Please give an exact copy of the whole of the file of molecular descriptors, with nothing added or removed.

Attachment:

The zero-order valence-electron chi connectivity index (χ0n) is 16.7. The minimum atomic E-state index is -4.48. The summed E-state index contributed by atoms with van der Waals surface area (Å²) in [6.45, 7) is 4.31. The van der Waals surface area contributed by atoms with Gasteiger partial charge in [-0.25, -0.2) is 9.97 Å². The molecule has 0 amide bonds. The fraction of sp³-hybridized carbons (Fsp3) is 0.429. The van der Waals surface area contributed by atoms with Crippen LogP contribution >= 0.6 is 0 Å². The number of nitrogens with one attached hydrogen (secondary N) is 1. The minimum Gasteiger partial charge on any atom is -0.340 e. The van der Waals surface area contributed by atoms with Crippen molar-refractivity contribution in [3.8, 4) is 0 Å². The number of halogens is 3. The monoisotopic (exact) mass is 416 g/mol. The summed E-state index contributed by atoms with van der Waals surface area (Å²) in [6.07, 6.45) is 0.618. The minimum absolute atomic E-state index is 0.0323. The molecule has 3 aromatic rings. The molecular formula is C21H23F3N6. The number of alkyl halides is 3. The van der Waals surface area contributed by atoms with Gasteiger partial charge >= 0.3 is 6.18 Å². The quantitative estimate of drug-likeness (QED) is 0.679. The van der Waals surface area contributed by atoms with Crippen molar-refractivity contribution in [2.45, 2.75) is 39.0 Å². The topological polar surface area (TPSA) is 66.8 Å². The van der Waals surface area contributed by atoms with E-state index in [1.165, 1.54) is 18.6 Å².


The zero-order valence-electron chi connectivity index (χ0n) is 16.7. The minimum atomic E-state index is -4.48. The summed E-state index contributed by atoms with van der Waals surface area (Å²) in [6.45, 7) is 4.31. The van der Waals surface area contributed by atoms with Gasteiger partial charge in [-0.25, -0.2) is 9.97 Å². The molecule has 0 amide bonds. The fraction of sp³-hybridized carbons (Fsp3) is 0.429. The van der Waals surface area contributed by atoms with Crippen LogP contribution >= 0.6 is 0 Å². The number of nitrogens with one attached hydrogen (secondary N) is 1. The minimum Gasteiger partial charge on any atom is -0.340 e. The van der Waals surface area contributed by atoms with Crippen molar-refractivity contribution in [3.8, 4) is 0 Å². The number of halogens is 3. The monoisotopic (exact) mass is 416 g/mol. The summed E-state index contributed by atoms with van der Waals surface area (Å²) in [6.07, 6.45) is 0.618. The minimum absolute atomic E-state index is 0.0323. The molecule has 3 aromatic rings. The molecular formula is C21H23F3N6. The number of alkyl halides is 3. The van der Waals surface area contributed by atoms with Gasteiger partial charge >= 0.3 is 6.18 Å². The quantitative estimate of drug-likeness (QED) is 0.679. The van der Waals surface area contributed by atoms with Crippen molar-refractivity contribution in [2.45, 2.75) is 39.0 Å². The topological polar surface area (TPSA) is 66.8 Å². The van der Waals surface area contributed by atoms with E-state index in [1.165, 1.54) is 18.6 Å².